Hall Effect current sensors for inline current sensing?

All the driver designs I’ve looked at use shunt resisters for current sensing. Shunts are certainly easy to use for low side sensing but harder to use for in-line sensing.

Is there any reason not to use Hall Effect sensors for in-line current sensing? Yes, they cost more than shunts but they provide perfect isolation from the high voltage motor supply. They eliminate the need for isolated differential amplifiers.

I did see they have a typical “fewuSecond” response time, but for reasonable motor speeds is this an issue?

Here is a part I think might work for motors driven by a SimplFOC mini-sheild. Very low cost too.

For more money toy canbuy chips like this rated to 100 amps.

No. IMO halls are superior to shunts in any way.


I was thinking this too, that we should be using Hall effect sensors. But then I look and no one seems to use them, all the driver boards are using shunts. I’m new to this, so I figured there might be something I don’t know.

What I might do is make a breakt board with three of these $1 hall devces and ty to use them with my “mini sheild” on small gimbal motors. This would let me use the RP2040

Later plans… Thank you again for pointing out that JLCPCB has the drv8320 chip. But that chip lacks current sense amps. I figure I can design a 8320 based PCB that uses 30 amp Halls for inline sensing, AFTER I gain experience with the small size motors.

The SimpleFOC-D board I designed is using halls.


Where do I find the SimpleFOC-D schematc?

Here is my take on this. If you look at these hall-effect current sensors from Monolithic, they are sweet, no doubt, but all are in the 100kHz range. The MAX40056 is 300kHz with good PWM immunity. TI are launching the INA241 which has 1100kHz (un-obtanium / non-stocked) also with good PWM immunity.

I would love to se some real life comparisons between the two types PWM immune amplifiers and the Hall-effect type. With the NEMA23 design I’m currently working on for the STSPIN32G4 it would be quite easy to do some qualitative data acquisition. Ok maybe not easy, possibly.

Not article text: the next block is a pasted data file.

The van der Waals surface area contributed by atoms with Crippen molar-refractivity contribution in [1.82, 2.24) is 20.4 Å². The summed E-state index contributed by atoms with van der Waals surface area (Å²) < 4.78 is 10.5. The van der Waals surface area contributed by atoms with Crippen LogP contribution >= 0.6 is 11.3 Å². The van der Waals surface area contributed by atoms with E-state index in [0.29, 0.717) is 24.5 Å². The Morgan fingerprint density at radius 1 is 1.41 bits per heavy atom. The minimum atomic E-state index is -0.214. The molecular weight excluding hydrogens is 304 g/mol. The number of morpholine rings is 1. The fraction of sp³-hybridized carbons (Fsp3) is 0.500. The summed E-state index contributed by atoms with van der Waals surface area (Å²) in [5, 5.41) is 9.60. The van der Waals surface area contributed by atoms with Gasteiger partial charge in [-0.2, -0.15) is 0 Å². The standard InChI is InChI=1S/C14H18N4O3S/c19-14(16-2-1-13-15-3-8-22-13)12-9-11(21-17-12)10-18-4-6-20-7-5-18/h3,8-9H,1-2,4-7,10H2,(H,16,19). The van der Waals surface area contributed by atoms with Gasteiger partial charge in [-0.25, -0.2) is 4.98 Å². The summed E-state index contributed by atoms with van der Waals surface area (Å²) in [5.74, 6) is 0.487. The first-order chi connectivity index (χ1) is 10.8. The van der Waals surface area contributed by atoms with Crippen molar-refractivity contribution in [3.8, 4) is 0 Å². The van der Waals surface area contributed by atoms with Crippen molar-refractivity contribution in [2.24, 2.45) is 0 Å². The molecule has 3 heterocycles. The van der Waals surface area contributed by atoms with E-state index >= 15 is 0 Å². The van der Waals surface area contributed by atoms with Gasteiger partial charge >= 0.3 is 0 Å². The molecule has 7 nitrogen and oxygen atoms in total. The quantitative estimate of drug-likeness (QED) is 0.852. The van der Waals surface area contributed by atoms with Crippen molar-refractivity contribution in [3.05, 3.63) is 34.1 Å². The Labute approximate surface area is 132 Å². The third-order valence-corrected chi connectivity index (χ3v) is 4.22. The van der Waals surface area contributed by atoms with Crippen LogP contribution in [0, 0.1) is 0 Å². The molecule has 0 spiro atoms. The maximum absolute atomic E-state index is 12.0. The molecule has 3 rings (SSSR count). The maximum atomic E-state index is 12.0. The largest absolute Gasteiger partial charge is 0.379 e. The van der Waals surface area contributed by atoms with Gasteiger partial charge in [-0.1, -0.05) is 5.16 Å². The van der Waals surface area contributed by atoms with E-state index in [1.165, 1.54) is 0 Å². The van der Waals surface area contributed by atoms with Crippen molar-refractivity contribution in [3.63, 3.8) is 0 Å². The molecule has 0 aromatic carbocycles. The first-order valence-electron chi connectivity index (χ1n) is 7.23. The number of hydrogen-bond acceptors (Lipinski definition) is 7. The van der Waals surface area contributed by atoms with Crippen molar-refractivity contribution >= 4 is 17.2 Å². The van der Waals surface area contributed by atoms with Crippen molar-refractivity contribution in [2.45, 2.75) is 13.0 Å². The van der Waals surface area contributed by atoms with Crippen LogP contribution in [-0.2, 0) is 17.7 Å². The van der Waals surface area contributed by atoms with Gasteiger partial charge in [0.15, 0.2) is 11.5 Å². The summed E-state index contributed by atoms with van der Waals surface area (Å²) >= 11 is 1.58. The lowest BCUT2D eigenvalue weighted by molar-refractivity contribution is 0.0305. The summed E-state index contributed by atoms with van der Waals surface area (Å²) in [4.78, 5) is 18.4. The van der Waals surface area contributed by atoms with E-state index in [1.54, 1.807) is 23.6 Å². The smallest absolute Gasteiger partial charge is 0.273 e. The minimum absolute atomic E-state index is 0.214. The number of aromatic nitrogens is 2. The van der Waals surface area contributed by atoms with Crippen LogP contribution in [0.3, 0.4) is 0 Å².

Edit: INA241 are available … Hmmm… 1100 kHz should work with the STSpin32G4. Unfortunately its only the B5 model they have in stock (200V/V gain). For extreme high amp controllers those would make sense to use while limiting the heat, using a low resistance shunt. Low resistance, low voltage drop, low heat, high gain.

I’m trying to understand the need PWM rejection for inline current sensing. It would seem to me that you would want to average over several cycles, A low-pass filter before the ADC should do that. Then you can sample the filtered voltage at any time.

What time constant is needed for the low pass filter? I assume that if the control loop runs at 1Kz and about 1/1000 second is about right?

What I am thinking of doing is making a hall effect breakout board that is good for a few amps.

When you step back and look at the overall system design, in-line sensing is attractive because it allows you to use a wider range of microcontrollers. The RP2040 is nice because it is physically tiny and costs $1 each. Size and cost matters in a robot, where I might need to rack 12 or 16 driver boards in the smallest possible space.

1Kz ?

It really is very aplicación specific. The Stepper sure is an atypical scenario with FOC since its many electrical “steps” makes it a bitch to control. I believe 50kHz switching frequencies are a good baseline for achieving top performance maybe even higher.

The PWM immunity basically means resistant to the noice from fast switching MOSFETs being almost part of the “inline” circuit (sense resistor), so it should output a clean and very responsive analog result

Just ordered the INA241B1 for the stepper scenario. It’s only 10V/V gain, so I’m hoping it won’t get too hot. Really the 20V/V is ideal, but it’s out of stock. If of course the heat is not an issue then it will have a larger voltage-range.